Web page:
Sir, please take your Manchester down and back.”
That would be a common, familiar request made in a Group ring at any show in any state in the country. Except when it’s directed at the handler of a Min Pin! Evidently the docked tail did not provide the judge with enough of a clue as to the dog’s identity.
The exhibitor was mortified. Does one correct the judge or is that considered impertinent? Not much chance of his dog placing in the Group that day when it was mistaken for a Toy Manchester. And for this he invested a $30 entry, a vacation day and a six-hour road trip. No refunds at dog shows.
Granted, we’d like to think such major gaffes are few and far between. But what’s far more common is for many judges, when preparing for an assignment, to rely on “mental shorthand” that causes them to lump the Asian sighthounds together, the spitz breeds together, the exotic Mastiffs together, and so forth. It’s easy to gloss over the nuances of each breed and focus on the big-picture stuff, but such shortcuts do exhibitors, the dogs and ultimately our sport a disservice. Ignoring those small details takes us down the slippery slope to generic show dogs. Lose the trademark hipbones and croup, the saddle and the topknot and soon you lose the Afghan Hound. Vallhunds are not gray Corgis, Tibetan Mastiffs are not oriental Newfs and, as our aforementioned exhibitor will passionately confirm, black-and-tan Min Pins are not Manchesters. It’s all about respecting breed integrity. It’s all about respect.
For this issue, we invited Westminster’s 2010 Working Group judge Kimberly Meredith-Cavanna, an accomplished Alaskan Malamute breeder for decades, to compare the Malamute, the Siberian Husky and the Samoyed. It is the first installment of a series we’re calling “Back to Basics.” That seems appropriate because we’re asking our breeder-judge-instructors to strip away the artifice, the layers of product, and talk to us about the defining traits that make each breed unique. Thanks to Kim for her insightful writing and for gathering photos; thanks also to noted illustrator Marcia Schlehr for her contributions.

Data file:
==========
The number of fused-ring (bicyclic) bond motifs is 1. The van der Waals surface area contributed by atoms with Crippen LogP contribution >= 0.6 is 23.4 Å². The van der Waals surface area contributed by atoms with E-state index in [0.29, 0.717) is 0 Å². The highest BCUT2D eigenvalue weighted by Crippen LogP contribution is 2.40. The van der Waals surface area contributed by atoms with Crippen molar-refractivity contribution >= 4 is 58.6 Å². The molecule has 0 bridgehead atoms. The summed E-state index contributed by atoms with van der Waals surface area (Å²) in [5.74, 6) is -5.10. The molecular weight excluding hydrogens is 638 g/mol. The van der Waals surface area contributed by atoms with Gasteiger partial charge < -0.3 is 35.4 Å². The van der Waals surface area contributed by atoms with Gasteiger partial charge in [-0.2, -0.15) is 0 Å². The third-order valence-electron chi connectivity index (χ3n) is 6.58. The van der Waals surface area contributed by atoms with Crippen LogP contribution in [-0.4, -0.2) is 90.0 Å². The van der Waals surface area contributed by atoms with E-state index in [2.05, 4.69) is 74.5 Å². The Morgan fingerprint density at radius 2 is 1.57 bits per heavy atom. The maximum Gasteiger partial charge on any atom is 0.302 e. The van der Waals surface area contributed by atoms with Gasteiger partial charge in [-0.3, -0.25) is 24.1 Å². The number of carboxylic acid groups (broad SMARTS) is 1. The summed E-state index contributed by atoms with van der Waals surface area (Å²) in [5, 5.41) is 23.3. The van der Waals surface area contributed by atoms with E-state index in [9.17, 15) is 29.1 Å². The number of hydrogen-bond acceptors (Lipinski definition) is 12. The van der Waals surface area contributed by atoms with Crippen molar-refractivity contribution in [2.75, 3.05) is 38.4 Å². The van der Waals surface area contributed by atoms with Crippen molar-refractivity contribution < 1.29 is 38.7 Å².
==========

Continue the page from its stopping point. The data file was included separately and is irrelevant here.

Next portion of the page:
Also in this Working and Herding Groups Issue: a Shetland Sheepdog breed feature; a fascinating history of Working and Herding collectibles by Jerome Elliott; Simon Parsons’ Crufts report; and tributes to a gracious, much-loved dog man, Gilbert Kahn, by Joe Walton and Bill Secord.
As we go to press, the Westminster Kennel Club has announced the judging panel for its 2011 show, next Feb. 14-15. In a surprising, coincidental development, Westminster and Crufts will have the same Best in Show judge. Paolo Dondina of Italy will become the first judge ever to award BIS at both these shows, generally regarded as the two most prestigious events for purebred dogs in the world. As Bo Bengtson, Editor-at-Large, tells us, “Mr. Dondina will also be the first BIS judge from outside North America at Westminster since 1930, and only the fourth foreign BIS judge at Crufts. (The previous three are two Australians and British-born Peter Green from the U.S.) Mr. Dondina’s past U.S. judging assignments include a number of breeds and the Toy Group prior to AKC/Eukanuba in 2008; Bucks County, which he judged in 1998, 2002 and 2004; and Santa Barbara KC in earlier years.” See the full WKC judging slate on page 185.